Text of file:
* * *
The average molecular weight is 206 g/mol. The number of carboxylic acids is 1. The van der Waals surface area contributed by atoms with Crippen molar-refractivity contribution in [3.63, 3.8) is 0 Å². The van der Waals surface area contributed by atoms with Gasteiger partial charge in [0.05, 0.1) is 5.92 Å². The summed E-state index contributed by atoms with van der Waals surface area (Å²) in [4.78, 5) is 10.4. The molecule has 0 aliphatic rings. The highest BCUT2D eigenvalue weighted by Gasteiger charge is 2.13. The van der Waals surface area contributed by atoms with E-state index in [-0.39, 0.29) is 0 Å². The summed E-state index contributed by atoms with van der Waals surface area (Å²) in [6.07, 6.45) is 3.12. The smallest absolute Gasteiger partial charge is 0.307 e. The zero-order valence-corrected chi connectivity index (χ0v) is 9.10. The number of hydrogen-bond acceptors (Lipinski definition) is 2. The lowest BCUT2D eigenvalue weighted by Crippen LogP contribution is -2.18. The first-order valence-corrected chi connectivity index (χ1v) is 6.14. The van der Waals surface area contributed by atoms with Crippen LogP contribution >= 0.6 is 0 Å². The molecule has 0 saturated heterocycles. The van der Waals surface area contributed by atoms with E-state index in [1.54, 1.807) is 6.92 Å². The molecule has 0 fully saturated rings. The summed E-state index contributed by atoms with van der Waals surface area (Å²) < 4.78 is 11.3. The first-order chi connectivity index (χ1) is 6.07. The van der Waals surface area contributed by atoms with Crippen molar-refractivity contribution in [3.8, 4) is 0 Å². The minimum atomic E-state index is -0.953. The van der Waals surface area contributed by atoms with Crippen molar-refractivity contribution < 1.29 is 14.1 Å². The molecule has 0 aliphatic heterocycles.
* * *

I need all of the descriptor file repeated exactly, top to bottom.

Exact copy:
The average molecular weight is 206 g/mol. The number of carboxylic acids is 1. The van der Waals surface area contributed by atoms with Crippen molar-refractivity contribution in [3.63, 3.8) is 0 Å². The van der Waals surface area contributed by atoms with Gasteiger partial charge in [0.05, 0.1) is 5.92 Å². The summed E-state index contributed by atoms with van der Waals surface area (Å²) in [4.78, 5) is 10.4. The molecule has 0 aliphatic rings. The highest BCUT2D eigenvalue weighted by Gasteiger charge is 2.13. The van der Waals surface area contributed by atoms with E-state index in [-0.39, 0.29) is 0 Å². The summed E-state index contributed by atoms with van der Waals surface area (Å²) in [6.07, 6.45) is 3.12. The smallest absolute Gasteiger partial charge is 0.307 e. The zero-order valence-corrected chi connectivity index (χ0v) is 9.10. The number of hydrogen-bond acceptors (Lipinski definition) is 2. The lowest BCUT2D eigenvalue weighted by Crippen LogP contribution is -2.18. The first-order valence-corrected chi connectivity index (χ1v) is 6.14. The van der Waals surface area contributed by atoms with Crippen LogP contribution >= 0.6 is 0 Å². The molecule has 0 saturated heterocycles. The van der Waals surface area contributed by atoms with E-state index in [1.54, 1.807) is 6.92 Å². The molecule has 0 fully saturated rings. The summed E-state index contributed by atoms with van der Waals surface area (Å²) < 4.78 is 11.3. The first-order chi connectivity index (χ1) is 6.07. The van der Waals surface area contributed by atoms with Crippen molar-refractivity contribution in [3.8, 4) is 0 Å². The minimum atomic E-state index is -0.953. The van der Waals surface area contributed by atoms with Crippen molar-refractivity contribution < 1.29 is 14.1 Å². The molecule has 0 aliphatic heterocycles.